Mud Season Pruning Chores

– Posted in: Garden chores, Mud Season, Uncategorized
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Pruning is the only gardening chore you can do in mud season, because your plants (and the weeds!) are still frozen in the ground. It’s a great excuse to get outside and do something–actual gardening! The weather is very unsettled during mud season, so it’s best to be strategic about what gets pruned when. Your design goals will also factor into prioritizing jobs.

For example, the very first pruning I did this mud season focused on spring flowering shrubs whose branches I wanted to bring inside: February daphne, forsythia, and flowering quince (Chaenomeles). This was easy to do on a mild day, even with a couple of inches of snow still on the ground.

forced February daphne
Daphne mezereum blooming in the house. I catch a whiff of fragrance every time I whizz by, and sometimes I stop in my tracks to take a deep sniff.

When I’m cutting branches for forcing, I try to only cut crossing branches or ones that need to come out for other reasons, rather than hacking away indiscriminately. The daphne branches were perfect for this purpose–full of buds. The forsythia, blooming ten days later than the daphne, only had a few flower buds this year, and I’m still waiting for the quince to flower. Some years the buds don’t open all the way, but when they do, it looks like this (pictured below).

forced quince branches
More about forcing quince and other branches in this post.

Of course, not every shrub needs pruning every year, especially if you did a good job matching the shrub’s mature height and width to the space available for it. But sometimes you want to prune a shrub because it looks better to you that way.

That’s why my next step was to shear my spireas into globes using hedge trimmers. The spireas are surrounded by perennials and bulbs, so I needed to do this job before the soil was the least bit defrosted.

In the past I’ve always preferred to let all of my shrubs retain their natural shape, but I’ve come to appreciate the contrast between clipped, geometrical shapes and organic forms in the garden. The spireas respond well to shearing, and since their new growth is the most intensely colored, they become a colorful counterweight to everything else going on in their respective beds.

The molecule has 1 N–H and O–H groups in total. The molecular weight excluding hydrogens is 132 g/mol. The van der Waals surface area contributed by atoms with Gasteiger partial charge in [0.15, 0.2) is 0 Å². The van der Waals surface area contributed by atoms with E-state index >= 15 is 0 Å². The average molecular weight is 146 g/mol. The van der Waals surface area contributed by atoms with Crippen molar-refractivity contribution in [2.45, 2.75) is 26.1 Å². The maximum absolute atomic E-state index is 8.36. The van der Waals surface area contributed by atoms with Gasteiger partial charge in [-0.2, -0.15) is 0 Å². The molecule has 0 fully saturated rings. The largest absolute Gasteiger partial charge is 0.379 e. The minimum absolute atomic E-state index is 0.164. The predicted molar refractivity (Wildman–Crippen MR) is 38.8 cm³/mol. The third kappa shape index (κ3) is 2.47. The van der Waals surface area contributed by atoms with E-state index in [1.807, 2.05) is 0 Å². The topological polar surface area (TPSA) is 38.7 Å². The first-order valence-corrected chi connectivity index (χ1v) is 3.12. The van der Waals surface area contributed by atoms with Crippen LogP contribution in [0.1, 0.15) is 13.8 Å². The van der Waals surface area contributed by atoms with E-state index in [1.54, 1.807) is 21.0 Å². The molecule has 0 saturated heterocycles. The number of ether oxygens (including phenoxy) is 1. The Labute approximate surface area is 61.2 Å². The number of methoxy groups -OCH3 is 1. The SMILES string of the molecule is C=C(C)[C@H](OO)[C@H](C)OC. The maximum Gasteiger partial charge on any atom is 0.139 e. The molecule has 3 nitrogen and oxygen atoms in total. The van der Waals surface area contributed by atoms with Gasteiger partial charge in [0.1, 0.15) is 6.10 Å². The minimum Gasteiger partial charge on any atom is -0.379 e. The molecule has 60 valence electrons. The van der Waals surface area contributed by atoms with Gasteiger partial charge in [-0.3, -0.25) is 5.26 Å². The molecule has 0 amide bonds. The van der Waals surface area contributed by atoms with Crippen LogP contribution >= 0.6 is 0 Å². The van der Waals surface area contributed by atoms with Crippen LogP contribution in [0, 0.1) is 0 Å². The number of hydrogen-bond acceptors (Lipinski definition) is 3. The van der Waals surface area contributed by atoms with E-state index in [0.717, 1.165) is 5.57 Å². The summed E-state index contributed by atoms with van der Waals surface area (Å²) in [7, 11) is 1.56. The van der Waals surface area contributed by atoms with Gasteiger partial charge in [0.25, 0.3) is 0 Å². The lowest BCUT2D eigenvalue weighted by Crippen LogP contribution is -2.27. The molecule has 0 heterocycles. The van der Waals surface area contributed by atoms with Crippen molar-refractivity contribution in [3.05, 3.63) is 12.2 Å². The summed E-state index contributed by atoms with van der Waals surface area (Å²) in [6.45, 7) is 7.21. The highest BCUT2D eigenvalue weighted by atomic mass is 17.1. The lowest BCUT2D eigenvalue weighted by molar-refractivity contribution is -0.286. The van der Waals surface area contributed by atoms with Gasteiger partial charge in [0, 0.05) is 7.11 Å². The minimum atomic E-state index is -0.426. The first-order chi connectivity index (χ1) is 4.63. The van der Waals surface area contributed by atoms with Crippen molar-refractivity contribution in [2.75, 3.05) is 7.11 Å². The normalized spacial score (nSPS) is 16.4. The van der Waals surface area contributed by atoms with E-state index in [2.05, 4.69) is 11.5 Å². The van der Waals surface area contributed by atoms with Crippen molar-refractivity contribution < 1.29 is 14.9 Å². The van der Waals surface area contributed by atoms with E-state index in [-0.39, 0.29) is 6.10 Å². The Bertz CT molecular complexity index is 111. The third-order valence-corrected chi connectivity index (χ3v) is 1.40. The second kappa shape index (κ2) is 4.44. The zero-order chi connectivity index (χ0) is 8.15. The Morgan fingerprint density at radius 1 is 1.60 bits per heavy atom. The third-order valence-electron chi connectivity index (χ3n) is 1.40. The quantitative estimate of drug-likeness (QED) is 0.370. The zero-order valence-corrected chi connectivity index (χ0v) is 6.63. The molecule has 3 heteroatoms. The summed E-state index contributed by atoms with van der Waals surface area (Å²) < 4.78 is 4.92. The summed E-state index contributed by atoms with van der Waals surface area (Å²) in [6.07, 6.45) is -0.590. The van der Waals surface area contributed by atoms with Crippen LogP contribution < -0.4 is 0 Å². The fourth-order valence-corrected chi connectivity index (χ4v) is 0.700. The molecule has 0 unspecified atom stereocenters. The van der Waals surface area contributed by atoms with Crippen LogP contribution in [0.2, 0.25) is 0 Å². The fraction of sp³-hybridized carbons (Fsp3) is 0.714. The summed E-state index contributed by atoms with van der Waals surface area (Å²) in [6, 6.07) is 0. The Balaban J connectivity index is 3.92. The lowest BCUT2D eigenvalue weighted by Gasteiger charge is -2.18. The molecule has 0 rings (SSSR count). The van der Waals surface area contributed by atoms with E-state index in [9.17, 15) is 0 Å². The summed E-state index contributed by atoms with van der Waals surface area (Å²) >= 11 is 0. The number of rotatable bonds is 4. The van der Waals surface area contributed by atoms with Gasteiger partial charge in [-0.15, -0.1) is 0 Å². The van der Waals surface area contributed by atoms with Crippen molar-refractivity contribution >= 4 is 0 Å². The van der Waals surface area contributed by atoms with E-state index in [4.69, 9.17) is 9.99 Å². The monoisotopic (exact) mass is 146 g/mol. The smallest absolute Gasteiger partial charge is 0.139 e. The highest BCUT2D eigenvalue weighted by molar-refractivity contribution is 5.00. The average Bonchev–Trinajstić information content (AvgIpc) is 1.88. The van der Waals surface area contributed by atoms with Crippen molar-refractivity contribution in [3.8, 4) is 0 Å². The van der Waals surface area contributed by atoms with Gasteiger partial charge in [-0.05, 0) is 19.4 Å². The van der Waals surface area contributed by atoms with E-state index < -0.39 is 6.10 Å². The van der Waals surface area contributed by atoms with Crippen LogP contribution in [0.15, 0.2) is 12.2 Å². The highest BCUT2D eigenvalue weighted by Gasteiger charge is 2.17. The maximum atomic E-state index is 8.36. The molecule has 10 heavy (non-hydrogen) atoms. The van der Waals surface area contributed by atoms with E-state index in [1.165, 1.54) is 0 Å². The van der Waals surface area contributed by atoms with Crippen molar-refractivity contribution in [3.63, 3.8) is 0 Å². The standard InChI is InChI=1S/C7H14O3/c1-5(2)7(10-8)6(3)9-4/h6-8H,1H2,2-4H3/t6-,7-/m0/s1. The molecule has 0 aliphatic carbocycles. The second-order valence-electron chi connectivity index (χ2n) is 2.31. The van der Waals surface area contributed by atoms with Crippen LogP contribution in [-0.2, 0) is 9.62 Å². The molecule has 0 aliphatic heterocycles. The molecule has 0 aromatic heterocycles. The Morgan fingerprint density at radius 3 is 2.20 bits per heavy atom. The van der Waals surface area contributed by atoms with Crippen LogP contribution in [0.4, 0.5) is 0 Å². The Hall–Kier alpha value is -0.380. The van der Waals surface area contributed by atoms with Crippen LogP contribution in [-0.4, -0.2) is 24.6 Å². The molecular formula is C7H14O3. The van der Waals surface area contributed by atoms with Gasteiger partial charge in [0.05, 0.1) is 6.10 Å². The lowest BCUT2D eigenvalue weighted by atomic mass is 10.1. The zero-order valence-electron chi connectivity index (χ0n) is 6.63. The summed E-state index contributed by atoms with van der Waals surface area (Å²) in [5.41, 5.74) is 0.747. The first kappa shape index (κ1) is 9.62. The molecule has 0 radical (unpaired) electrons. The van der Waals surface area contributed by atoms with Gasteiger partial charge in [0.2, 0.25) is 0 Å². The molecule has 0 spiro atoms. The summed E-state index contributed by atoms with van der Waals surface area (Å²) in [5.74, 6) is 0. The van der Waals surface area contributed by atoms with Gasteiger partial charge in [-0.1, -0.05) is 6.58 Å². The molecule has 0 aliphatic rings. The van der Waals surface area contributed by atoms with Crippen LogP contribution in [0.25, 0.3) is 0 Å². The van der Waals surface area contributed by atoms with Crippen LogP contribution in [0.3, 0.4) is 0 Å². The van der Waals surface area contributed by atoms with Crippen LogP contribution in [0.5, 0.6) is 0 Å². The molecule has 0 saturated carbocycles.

trimmed spirea before leaf out
It doesn’t look like much after shearing, but just wait until it leafs out in maroon, chartreuse, or orange.
trimmed boxwood
I also sheared the lone boxwood at the end of the parking pad bed.

After I sheared the boxwood, I read that Proven Winners advises to avoid pruning boxwood until after the new growth emerges. Oh, well. I don’t think the early shearing will hurt this boxwood. It was planted by the previous owners and I don’t think I’ve touched it in the ten years we’ve lived here. It was misshapen with branches sticking out every which way, some half dead. Maybe next year I’ll trim it after the new growth emerges.

old hellebore leaf
As the snow melted, it gradually revealed clumps of hellebores with black, slimy leaves.

As soon as the hellebore leaves were no longer frozen to the ground, I started cutting them back. I’ve learned through observation and note-taking that the hellebore’s fresh new leaves and flowers look a lot better without the blackened slime surrounding them. In many climates, the hellebore foliage remains evergreen and attractive, but not here.

old leaves trimmed on hellebore, flower buds visible
Since I took this photo, the hellebore flower stems have shot up a couple of inches. It would have been more difficult to trim back the dead leaves without cutting flowers off if I had waited.

I also trimmed back the few epimediums I have for the same reason I trim back the hellebores: the flowers emerge quite early and look so much better without last year’s foliage.

I’m currently cutting down the peony foliage that I should have cut down last October. My peonies get plagued with botrytis and it reduces infection to remove the foliage in a timely manner. This isn’t timely but better late than never.

For the first time ever I took apart my Felcos and thoroughly cleaned and lubricated them. This video by Laura LeBoutillier of Garden Answer gave me courage.

pruners disassembled

It helps to have a nice chunk of time set aside for this chore so you don’t feel rushed. Also, it will save a lot of aggravation if you find the right size tools to loosen the bolts before you start. In my household it’s not a given that the tools will be where they belong, and I have a different model pruner than Laura does so I needed a different size wrench, which I found by trial and error. But if you get everything you need together before you start, it’s doable.